Can You Earn Effective Leadership? An Interview with Mark Cushway

Can You Earn Effective Leadership? An Interview with Mark Cushway

Some leaders may be in their position by default, because they started the company for example. However, true leadership is not something that is simply granted, but rather earned.

It is earned from how leaders engage with, relate to and empower others.

“The measure of your success as a leader comes from how others perceive you, and how much you inspire and enable them,” states Mark Cushway, entrepreneur and leadership coach.”

Mark is a hugely experienced, well-respected motivational speaker and business mentor. Here he talks about how the people you lead define your leadership.


Put Others’ Needs First

“Business is often about ego. If you started your own business from scratch, built it into something durable then you are likely to be a pretty resilient individual. The downside is that you become accustomed to doing everything yourself.”

“This can lead to a command and control model of leadership, and one which fails to fully engage employees.”


“The danger in failing to delegate is that your structure is unbalanced, and the people who work for you don’t feel sufficiently valued, or rewarded for their efforts”

Mark Cushway


A leader’s influence is defined by others. Therefore, sound, effective leadership must be about valuing others, and empowering them.


Valuing and Empowering

“You should appreciate and acknowledge what others around you are doing. This recognition is essential for effective leadership.”

“It comes down to empathy: leaders want recognition of their own, so they must recognise the efforts of others. They should be able to see, and gauge, the importance of making their employees feel valued.”

Allowing employees the space to make certain decisions on their own is also crucial to effective leadership.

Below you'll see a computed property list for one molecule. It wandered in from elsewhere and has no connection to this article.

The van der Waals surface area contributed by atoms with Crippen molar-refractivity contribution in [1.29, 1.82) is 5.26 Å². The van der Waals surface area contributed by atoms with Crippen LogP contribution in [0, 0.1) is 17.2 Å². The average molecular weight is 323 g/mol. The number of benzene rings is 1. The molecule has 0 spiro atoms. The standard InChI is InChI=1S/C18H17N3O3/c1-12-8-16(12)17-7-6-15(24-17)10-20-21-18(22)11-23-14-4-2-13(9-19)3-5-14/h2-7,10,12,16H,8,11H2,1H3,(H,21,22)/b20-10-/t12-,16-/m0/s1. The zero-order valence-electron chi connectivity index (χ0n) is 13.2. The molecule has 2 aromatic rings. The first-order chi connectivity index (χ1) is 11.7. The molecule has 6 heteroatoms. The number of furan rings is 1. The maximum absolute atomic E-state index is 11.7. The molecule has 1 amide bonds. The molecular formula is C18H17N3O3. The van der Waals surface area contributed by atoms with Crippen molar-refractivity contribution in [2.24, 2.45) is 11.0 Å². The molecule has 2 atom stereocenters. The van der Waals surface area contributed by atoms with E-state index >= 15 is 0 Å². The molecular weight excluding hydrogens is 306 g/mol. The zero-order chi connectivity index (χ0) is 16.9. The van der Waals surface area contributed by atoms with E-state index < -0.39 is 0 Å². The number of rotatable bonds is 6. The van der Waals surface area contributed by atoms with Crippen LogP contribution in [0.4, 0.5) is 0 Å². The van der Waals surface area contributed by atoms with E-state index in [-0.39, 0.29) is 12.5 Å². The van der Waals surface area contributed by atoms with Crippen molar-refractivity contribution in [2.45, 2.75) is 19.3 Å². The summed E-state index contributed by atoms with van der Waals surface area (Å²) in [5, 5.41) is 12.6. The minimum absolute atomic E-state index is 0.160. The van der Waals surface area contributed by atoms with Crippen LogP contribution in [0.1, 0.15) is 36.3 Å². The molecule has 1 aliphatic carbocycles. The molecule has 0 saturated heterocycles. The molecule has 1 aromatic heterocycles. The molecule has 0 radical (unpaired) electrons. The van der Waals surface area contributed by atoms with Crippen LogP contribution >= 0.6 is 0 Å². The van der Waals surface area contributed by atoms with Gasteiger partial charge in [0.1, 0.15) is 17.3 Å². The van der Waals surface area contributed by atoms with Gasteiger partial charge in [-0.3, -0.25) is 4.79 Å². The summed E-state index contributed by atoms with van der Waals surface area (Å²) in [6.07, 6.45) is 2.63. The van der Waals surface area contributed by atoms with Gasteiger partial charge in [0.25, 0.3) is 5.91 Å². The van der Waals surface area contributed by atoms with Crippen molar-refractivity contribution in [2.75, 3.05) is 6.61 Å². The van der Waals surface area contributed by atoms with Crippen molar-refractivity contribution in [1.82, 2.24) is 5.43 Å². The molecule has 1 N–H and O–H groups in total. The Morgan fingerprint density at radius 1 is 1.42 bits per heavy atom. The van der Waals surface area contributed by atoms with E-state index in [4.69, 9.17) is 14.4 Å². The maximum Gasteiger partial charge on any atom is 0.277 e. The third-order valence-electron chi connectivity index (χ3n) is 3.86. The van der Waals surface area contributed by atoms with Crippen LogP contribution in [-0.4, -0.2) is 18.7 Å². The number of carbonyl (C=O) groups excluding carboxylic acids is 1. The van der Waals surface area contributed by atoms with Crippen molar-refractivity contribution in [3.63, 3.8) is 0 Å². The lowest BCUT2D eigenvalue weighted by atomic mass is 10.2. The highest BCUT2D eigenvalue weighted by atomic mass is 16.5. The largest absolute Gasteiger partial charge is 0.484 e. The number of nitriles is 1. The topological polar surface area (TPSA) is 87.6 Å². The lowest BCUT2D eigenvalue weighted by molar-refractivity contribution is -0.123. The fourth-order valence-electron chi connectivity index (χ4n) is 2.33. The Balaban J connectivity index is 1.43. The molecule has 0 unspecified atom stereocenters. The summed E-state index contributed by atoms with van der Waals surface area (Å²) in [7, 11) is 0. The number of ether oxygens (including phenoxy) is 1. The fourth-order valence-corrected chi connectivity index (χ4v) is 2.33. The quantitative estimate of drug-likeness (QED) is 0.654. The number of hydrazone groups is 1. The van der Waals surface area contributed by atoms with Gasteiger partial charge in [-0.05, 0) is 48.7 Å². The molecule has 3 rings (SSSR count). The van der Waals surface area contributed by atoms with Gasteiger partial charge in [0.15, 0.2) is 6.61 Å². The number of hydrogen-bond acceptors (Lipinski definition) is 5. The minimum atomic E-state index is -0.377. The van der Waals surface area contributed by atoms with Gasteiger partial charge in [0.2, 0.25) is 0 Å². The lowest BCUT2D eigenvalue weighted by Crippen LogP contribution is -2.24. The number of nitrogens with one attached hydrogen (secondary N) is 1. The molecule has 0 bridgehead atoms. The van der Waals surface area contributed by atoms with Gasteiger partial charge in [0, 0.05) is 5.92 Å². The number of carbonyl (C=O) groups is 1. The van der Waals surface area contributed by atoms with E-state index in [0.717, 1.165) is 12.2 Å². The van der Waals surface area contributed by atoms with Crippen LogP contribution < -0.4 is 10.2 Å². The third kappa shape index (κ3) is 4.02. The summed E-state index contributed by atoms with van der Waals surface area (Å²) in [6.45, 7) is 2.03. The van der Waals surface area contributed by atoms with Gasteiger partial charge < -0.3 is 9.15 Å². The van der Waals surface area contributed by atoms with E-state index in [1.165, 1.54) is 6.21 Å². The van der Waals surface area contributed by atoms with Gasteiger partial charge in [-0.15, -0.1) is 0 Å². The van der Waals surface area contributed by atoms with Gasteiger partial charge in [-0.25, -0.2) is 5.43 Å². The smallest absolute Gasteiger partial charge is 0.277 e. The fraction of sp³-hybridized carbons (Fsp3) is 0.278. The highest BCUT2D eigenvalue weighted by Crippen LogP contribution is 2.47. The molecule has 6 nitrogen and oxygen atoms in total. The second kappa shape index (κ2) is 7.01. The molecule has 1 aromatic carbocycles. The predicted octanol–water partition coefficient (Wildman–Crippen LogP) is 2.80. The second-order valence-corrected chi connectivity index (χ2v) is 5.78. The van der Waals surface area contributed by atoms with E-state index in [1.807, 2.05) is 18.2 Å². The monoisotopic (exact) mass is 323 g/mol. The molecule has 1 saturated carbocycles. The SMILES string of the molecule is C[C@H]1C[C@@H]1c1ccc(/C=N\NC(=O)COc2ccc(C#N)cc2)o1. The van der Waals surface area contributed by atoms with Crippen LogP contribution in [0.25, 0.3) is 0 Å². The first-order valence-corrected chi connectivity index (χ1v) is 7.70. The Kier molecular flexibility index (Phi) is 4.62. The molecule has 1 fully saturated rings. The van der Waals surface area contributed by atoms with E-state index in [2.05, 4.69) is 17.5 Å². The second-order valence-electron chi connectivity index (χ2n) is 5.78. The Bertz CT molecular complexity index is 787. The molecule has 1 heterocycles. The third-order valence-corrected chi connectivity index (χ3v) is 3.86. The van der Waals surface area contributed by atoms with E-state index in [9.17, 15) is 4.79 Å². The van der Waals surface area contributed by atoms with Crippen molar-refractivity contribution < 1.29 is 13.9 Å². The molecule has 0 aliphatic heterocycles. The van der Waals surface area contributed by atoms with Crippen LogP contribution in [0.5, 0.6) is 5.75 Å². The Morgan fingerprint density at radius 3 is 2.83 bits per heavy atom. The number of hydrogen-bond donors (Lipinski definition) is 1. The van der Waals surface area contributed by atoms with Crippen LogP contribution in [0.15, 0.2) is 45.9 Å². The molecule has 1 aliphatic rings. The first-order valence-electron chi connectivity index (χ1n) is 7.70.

“Empowering others to make decisions is a means of embedding trust in your work culture, and in spreading responsibility. This helps safeguard decision-making and is an essential step in expanding a business.”


Learning to Let Go

Recognising that some people specialise in certain tasks, and are therefore better equipped to carry them out helps build stronger business structures.

“It shouldn’t be all about you. If someone can do certain things better than you, it makes sense that they are given these tasks, and that you recognise their ability carry them out.”


“Allow people to play to their strengths and they will reward your trust with loyalty and productivity

Mark Cushway


At the same time, leaders should strive to get to know the people they have working for them, to build solid relationships with them.

“The more you demonstrate you care about your employees, the more positive your culture can become,” Mark concludes.  “Give them the credit and get them on board with your vision for success. That is how you earn the privilege of leadership.”

To discover how you could strengthen your leadership skills and qualities, through inspiring and motivating others, please visit